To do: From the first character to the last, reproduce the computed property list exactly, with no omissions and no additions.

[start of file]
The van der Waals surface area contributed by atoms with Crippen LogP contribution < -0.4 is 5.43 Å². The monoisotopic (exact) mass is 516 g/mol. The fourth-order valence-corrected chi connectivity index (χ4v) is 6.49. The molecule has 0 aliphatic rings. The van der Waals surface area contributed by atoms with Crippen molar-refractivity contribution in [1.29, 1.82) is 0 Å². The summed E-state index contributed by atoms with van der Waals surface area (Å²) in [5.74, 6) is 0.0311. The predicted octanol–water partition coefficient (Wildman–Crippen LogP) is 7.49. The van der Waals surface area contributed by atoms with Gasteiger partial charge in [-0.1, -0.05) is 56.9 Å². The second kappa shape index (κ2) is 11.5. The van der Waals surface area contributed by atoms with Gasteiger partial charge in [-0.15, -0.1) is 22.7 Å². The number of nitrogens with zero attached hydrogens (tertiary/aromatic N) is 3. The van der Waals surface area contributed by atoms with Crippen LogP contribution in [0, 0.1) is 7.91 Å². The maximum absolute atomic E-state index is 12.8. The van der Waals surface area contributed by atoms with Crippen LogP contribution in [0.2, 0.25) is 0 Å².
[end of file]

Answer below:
The van der Waals surface area contributed by atoms with Crippen LogP contribution < -0.4 is 5.43 Å². The monoisotopic (exact) mass is 516 g/mol. The fourth-order valence-corrected chi connectivity index (χ4v) is 6.49. The molecule has 0 aliphatic rings. The van der Waals surface area contributed by atoms with Crippen molar-refractivity contribution in [1.29, 1.82) is 0 Å². The summed E-state index contributed by atoms with van der Waals surface area (Å²) in [5.74, 6) is 0.0311. The predicted octanol–water partition coefficient (Wildman–Crippen LogP) is 7.49. The van der Waals surface area contributed by atoms with Gasteiger partial charge in [-0.1, -0.05) is 56.9 Å². The second kappa shape index (κ2) is 11.5. The van der Waals surface area contributed by atoms with Gasteiger partial charge in [-0.15, -0.1) is 22.7 Å². The number of nitrogens with zero attached hydrogens (tertiary/aromatic N) is 3. The van der Waals surface area contributed by atoms with Crippen LogP contribution in [0, 0.1) is 7.91 Å². The maximum absolute atomic E-state index is 12.8. The van der Waals surface area contributed by atoms with Crippen LogP contribution in [0.2, 0.25) is 0 Å².